KANSAS CITY -- Jeremy Guthrie has had a bad habit of giving up a lot of runs this season. But when he exited Friday night's game against the Rangers in the top of the seventh inning, he had surrendered just two runs in his best outing since joining the Royals.
But a big home run was lurking, even if Guthrie had left the mound. Reliever Jose Mijares gave up a three-run shot to Mitch Moreland three batters after Guthrie departed, and the Royals dropped a 5-3 decision to the Rangers in the series opener at Kauffman Stadium, snapping their three-game winning streak.
Mijares entered with the Royals trailing, 2-1, a runner on first and none out. The lefty quickly coaxed a flyout from David Murphy, but then walked Geovany Soto. After getting ahead 0-2 on Moreland, the Texas first baseman sent a pitch 414 feet to right field, and a one-run deficit quickly became four.
"He had Moreland in the perfect spot. He threw him three straight fastballs with two strikes that he fouled off, fouled off, fouled off, and I'm thinking, 'OK, here comes the slider. He's going to strike him out,'" said Royals manager Ned Yost. "Moreland's a big strong guy and he put it in the fountain."
Mijares has allowed a run in three of his last four appearances, facing 12 batters and recording just three outs.
"We're at the stage of the season now when guys are starting to get a little worn down," Yost said. "Three out of his last four outings haven't been what we're used to seeing all year long. I just think he made a pitch tonight that he wishes he could have back, and that happens."
The long ball was the turning point in what had been a pitchers' duel for most of the night. Guthrie and Rangers starter Matt Harrison, who appeared in the All-Star Game at Kauffman Stadium last month, gave up very little to the opposing offenses. But Harrison ended up victorious, improving to 13-6 on the season.
Guthrie, who was acquired in a trade with Colorado on July 20, lasted six innings and gave up three runs. He walked just two and struck out four. The right-hander dropped to 3-12 on the season and hasn't won since defeating the Astros on May 31.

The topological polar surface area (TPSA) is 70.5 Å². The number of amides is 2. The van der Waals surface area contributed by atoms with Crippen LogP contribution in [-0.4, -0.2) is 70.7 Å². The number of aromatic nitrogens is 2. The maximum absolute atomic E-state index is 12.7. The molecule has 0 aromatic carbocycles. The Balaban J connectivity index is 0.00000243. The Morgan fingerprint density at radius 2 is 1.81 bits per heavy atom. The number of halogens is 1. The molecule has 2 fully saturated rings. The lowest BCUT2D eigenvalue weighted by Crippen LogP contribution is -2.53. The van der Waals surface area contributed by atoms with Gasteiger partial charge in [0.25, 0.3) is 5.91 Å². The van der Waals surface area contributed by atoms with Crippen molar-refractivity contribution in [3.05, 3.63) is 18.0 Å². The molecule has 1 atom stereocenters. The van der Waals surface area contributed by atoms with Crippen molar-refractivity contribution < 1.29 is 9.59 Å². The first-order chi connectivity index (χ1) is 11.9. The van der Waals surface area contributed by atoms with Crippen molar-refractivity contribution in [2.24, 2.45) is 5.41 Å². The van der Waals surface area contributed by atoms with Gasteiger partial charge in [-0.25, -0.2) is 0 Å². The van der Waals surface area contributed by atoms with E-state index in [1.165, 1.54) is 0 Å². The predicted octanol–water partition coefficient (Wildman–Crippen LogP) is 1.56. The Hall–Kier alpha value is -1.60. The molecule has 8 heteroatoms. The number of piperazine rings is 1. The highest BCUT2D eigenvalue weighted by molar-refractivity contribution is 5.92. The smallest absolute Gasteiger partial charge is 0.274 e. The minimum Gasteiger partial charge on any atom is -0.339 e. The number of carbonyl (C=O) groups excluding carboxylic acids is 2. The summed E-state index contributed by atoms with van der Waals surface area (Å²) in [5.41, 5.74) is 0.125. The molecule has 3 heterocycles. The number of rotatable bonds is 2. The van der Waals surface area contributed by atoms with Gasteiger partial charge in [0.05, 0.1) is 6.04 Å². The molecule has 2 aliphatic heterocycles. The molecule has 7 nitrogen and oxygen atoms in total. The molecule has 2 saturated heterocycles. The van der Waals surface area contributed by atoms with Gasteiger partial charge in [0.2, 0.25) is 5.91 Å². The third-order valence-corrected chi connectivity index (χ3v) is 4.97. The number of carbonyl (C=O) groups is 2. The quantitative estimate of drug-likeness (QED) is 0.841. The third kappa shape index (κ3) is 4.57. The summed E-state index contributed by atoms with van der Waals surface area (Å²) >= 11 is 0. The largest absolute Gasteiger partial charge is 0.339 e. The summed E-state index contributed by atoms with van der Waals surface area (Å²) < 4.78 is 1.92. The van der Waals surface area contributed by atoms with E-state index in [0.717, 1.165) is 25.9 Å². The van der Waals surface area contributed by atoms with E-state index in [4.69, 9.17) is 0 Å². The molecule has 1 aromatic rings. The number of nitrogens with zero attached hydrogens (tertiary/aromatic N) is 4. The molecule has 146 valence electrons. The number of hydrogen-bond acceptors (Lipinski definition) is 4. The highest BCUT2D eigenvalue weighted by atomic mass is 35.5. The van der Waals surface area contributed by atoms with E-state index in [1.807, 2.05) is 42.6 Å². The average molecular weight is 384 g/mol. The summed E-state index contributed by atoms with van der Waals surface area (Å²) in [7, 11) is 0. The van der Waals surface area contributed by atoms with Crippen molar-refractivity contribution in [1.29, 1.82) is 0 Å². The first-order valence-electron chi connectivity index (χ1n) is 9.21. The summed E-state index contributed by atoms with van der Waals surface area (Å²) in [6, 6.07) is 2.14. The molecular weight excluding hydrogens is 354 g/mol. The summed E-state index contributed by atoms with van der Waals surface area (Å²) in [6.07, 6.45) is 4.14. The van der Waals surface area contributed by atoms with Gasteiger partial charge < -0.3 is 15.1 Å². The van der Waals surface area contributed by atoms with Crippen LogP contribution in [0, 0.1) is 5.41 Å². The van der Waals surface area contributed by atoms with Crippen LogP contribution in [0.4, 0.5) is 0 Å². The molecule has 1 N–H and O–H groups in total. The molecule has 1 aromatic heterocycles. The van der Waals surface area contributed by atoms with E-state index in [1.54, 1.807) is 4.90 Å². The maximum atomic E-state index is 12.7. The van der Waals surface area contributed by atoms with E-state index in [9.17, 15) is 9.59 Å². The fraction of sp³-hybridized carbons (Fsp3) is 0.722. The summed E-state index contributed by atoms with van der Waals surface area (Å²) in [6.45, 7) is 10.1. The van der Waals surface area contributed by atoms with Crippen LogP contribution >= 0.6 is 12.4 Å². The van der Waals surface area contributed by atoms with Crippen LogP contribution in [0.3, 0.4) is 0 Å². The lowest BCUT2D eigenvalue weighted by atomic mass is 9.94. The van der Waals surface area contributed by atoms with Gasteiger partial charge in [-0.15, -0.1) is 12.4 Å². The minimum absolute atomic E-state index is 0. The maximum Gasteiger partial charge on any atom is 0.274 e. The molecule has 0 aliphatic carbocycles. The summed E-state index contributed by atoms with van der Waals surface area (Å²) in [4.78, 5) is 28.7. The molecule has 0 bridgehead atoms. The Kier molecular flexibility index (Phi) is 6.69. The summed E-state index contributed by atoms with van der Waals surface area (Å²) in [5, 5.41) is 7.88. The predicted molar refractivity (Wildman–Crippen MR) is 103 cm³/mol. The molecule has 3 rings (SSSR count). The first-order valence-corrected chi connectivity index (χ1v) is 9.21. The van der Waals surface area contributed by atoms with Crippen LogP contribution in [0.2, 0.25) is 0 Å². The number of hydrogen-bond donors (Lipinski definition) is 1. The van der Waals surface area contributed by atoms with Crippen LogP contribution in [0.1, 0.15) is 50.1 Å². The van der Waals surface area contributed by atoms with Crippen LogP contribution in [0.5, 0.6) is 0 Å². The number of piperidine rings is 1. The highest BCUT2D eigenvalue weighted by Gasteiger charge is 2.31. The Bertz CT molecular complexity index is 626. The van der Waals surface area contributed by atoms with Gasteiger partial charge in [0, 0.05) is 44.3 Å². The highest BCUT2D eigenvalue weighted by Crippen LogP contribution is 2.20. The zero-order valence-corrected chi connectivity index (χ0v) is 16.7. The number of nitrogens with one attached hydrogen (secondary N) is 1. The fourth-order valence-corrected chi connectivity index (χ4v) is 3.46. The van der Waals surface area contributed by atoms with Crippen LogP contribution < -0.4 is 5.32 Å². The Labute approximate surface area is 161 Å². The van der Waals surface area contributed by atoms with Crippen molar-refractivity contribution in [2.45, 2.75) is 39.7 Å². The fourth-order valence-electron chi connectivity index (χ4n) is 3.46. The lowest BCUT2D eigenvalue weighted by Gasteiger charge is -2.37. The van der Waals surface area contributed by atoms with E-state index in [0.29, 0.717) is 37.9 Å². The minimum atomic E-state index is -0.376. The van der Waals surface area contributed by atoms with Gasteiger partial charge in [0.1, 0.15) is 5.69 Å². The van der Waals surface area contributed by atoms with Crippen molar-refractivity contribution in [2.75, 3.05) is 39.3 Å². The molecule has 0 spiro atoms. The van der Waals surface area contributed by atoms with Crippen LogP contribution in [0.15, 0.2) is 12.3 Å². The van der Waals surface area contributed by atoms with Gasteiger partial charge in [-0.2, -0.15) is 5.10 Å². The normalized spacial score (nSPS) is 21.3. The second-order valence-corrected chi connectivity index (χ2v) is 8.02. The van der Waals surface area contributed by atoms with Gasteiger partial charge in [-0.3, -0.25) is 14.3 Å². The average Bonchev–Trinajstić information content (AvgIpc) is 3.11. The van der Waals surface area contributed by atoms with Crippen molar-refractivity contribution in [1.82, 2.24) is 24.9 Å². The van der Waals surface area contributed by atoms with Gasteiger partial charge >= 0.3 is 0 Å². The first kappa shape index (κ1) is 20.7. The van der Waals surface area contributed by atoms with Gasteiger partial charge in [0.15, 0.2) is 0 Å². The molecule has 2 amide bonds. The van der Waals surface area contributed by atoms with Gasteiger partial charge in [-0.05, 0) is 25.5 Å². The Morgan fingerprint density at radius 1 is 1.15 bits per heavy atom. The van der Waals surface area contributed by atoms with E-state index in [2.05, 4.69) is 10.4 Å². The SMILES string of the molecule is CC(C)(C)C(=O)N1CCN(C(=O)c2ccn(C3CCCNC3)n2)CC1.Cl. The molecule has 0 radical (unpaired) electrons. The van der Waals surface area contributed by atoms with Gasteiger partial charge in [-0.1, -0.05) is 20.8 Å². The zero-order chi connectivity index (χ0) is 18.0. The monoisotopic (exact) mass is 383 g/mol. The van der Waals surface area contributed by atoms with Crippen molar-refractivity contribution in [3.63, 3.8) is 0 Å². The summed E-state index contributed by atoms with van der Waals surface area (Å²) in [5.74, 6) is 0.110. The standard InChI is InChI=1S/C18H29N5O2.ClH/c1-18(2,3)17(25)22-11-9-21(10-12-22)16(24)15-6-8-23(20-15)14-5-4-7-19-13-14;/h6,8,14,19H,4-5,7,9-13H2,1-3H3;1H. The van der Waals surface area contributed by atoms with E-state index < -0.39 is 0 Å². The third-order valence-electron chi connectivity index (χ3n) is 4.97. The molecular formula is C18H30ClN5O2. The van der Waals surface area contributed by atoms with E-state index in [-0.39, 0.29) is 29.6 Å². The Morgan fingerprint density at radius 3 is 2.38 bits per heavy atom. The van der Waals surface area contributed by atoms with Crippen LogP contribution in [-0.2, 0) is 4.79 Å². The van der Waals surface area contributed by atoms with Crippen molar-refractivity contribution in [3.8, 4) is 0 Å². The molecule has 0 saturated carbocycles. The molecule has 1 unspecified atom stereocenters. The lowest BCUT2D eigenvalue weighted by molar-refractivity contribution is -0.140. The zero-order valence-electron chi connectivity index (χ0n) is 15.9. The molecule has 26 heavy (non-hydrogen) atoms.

Despite the outcome, the consensus was that Guthrie pitched well.
"I thought Jeremy Guthrie pitched by far the best game he's pitched since he's been here," Yost said. "You can see him starting to get on track. The velocity on his fastball's now up to 95 miles per hour. Executing pitches, keeping it down. He was a little shaky in the first, but he really settled in nicely after that. When you match up against an All-Star, you've got to match him pitch for pitch, and Jeremy almost did that, kept us in the ballgame right to the seventh inning, one swing away from tying it up. That's a real positive for me."
The first inning was indeed shaky, and it looked like it could be another rough outing. After Guthrie issued a one-out walk to Adrian Beltre to load the bases, Nelson Cruz's deep fly ball to right field looked like it might break the game open early. Fortunately for Guthrie, Jeff Francoeur caught it on the warning track for a sacrifice fly.
"I felt good out there. First inning, I was up in the zone a lot and got in some trouble," Guthrie said. "But after that, I felt like I was able to make some better pitches and give us a chance to win."
"We caught a break, we weren't in Texas on Cruz's ball, because that ball is out of the ballpark in Texas, where it's a sac fly here. But he did a nice job of getting out of that first inning with the bases loaded only giving up one run," Yost said.
The Royals put Harrison in a jam in the bottom of the second. With two runners on and none out, Eric Hosmer slid into first base with an infield single to load the bases, but Yuniesky Betancourt followed by bouncing into a 6-4-3 double play. A run scored to tie the game at 1, but that's all the Royals mustered in an early threat.
Harrison then turned on his All-Star stuff. He held the Royals' bats to just two runs over 6 2/3 innings. It was a bounce-back outing for the lefty, who allowed a total of nine runs on 15 hits in his previous two starts.
"They've got guys who can swing the bat, a few gyus who are hitting around .300," Harrison said. "Fortunately I was able to make some pitches and get out of some jams early."
"He pounds the zone and mixes his stuff. He works really fast," Francoeur said. "I thought he pitched really well."
Kansas City tacked on one more against Harrison in the bottom of the seventh on a single by Alcides Escobar. Betancourt doubled in a run off reliever Mike Adams in the bottom of the eighth, to make it 5-3. Rangers reliever Alexi Ogando closed it out with a 1-2-3 ninth for his second save.
"We had a couple opportunities there, but then Ogando came in in the ninth, throwing 99, 100. He looked really good," Francoeur said. "They're bullpen is really good, and just to have an opportunity to get back in the game there I thought was good for our offense."
Vinnie Duber is an associate reporter for MLB.com. This story was not subject to the approval of Major League Baseball or its clubs.